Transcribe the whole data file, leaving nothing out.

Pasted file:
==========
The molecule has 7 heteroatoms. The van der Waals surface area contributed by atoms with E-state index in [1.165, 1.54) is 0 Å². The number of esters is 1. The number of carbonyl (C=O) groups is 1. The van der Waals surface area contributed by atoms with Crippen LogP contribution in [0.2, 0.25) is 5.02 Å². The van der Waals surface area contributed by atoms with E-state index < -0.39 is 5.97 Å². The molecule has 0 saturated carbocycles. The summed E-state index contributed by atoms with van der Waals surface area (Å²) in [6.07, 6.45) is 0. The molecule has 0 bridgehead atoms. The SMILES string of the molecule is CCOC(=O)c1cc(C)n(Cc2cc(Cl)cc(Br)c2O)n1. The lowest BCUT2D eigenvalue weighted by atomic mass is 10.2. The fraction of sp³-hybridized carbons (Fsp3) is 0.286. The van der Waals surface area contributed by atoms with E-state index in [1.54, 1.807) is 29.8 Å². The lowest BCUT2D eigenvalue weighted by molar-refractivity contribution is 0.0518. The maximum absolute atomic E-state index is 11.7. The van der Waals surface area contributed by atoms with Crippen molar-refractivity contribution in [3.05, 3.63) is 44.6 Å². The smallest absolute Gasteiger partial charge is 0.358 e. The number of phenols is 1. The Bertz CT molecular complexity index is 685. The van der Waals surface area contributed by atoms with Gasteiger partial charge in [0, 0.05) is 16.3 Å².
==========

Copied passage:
The molecule has 7 heteroatoms. The van der Waals surface area contributed by atoms with E-state index in [1.165, 1.54) is 0 Å². The number of esters is 1. The number of carbonyl (C=O) groups is 1. The van der Waals surface area contributed by atoms with Crippen LogP contribution in [0.2, 0.25) is 5.02 Å². The van der Waals surface area contributed by atoms with E-state index < -0.39 is 5.97 Å². The molecule has 0 saturated carbocycles. The summed E-state index contributed by atoms with van der Waals surface area (Å²) in [6.07, 6.45) is 0. The molecule has 0 bridgehead atoms. The SMILES string of the molecule is CCOC(=O)c1cc(C)n(Cc2cc(Cl)cc(Br)c2O)n1. The lowest BCUT2D eigenvalue weighted by atomic mass is 10.2. The fraction of sp³-hybridized carbons (Fsp3) is 0.286. The van der Waals surface area contributed by atoms with E-state index in [1.54, 1.807) is 29.8 Å². The lowest BCUT2D eigenvalue weighted by molar-refractivity contribution is 0.0518. The maximum absolute atomic E-state index is 11.7. The van der Waals surface area contributed by atoms with Crippen molar-refractivity contribution in [3.05, 3.63) is 44.6 Å². The smallest absolute Gasteiger partial charge is 0.358 e. The number of phenols is 1. The Bertz CT molecular complexity index is 685. The van der Waals surface area contributed by atoms with Gasteiger partial charge in [0, 0.05) is 16.3 Å².